Former judge says Supreme Court did "a grave disservice" by letting Trump run again

 March 15, 2024

This week saw a former federal judge allege that the Supreme Court "betrayed" its duty ruling that states cannot kick former President Donald Trump off the ballot. 

That claim was raised in an Atlantic magazine op-ed piece written by Harvard Law School professor Laurence H. Tribe and former 4th U.S. Circuit Court of Appeals Judge J. Michael Luttig.

Pair say Supreme Court has done "a grave disservice"

Their article focused on the Supreme Court's finding earlier this month that Section 3 of the 14th Amendment does not preclude Trump from seeking reelection. It reads,

No person shall be a Senator or Representative in Congress, or elector of President and Vice-President, or hold any office, civil or military, under the United States, or under any State, who, having previously taken an oath, as a member of Congress, or as an officer of the United States, or as a member of any State legislature, or as an executive or judicial officer of any State, to support the Constitution of the United States, shall have engaged in insurrection or rebellion against the same, or given aid or comfort to the enemies thereof. But Congress may by a vote of two-thirds of each House, remove such disability.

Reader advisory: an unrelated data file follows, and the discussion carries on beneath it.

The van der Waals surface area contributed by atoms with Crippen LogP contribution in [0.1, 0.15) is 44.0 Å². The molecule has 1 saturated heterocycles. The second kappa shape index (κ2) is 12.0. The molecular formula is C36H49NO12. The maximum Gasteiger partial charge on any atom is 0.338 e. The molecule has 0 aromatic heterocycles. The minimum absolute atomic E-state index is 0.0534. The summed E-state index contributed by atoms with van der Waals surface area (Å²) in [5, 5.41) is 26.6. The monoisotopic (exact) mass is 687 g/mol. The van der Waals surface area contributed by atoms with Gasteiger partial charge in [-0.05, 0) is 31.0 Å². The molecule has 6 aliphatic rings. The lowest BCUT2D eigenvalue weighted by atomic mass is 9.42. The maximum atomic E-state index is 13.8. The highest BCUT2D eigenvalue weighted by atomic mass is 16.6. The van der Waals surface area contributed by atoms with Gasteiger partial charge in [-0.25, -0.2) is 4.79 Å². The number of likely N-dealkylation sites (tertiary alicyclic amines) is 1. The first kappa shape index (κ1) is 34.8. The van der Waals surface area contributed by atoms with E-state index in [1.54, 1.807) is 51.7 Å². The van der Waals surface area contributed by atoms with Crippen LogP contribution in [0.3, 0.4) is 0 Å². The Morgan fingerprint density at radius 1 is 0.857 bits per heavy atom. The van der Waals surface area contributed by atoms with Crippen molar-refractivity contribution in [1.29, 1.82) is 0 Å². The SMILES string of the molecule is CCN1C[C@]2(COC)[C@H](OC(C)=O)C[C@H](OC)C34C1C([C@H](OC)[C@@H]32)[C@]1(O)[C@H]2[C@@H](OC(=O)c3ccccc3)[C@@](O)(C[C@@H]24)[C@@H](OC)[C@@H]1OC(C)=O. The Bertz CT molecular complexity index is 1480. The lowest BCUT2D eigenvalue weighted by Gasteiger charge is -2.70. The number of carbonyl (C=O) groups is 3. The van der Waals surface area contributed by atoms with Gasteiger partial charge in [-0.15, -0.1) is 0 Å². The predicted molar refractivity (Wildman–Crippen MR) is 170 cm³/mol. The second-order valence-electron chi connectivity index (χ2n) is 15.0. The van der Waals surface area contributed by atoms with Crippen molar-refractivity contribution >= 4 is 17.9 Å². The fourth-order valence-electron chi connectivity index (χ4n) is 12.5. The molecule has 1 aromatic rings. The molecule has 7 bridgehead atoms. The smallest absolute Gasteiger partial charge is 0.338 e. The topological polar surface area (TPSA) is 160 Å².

Tribe and Luttig directed outrage towards America's highest judicial body, complaining that it has done "a grave disservice to both the Constitution and the nation."

"Our highest court dramatically and dangerously betrayed its obligation to enforce what once was the Constitution’s safety net for America’s democracy," they asserted.

Authors recall "devastation wrought by the Civil War"

"The Supreme Court has now rendered that safety net a dead letter, effectively rescinding it as if it had never been enacted," Tribe and Luttig continued.

They alleged that "all nine justices denied 'We the People' the very power that those who wrote and ratified the Fourteenth Amendment presciently secured to us to save the republic from future insurrectionists—reflecting a lesson hard-learned from the devastation wrought by the Civil War."

However, the Supreme Court's decision has been met with approval from other legal experts, including George Washington Law professor Jonathan Turley.

Law professor praises decision: "Voters will vote"

"The Court showed a divided nation that we remain bound by shared constitutional values," Turley told Fox News shortly after the ruling was announced.

"After all of the years we have spent in this Republic we came to a point where these states claimed that they could unilaterally bar the leading presidential candidate from ballots to prevent people from voting for Donald Trump," he pointed out.

"The court here struck with a strong, and it appears unanimous, voice at least on the result that that’s not going to happen. Voters will vote," the law professor remarked.

"They’ll make their own verdict regardless of cases that happen involving President Trump. They will cast the most important verdict of all. They will vote for the next President of the United States," he concluded.

" A free people [claim] their rights, as derived from the laws of nature."
Thomas Jefferson
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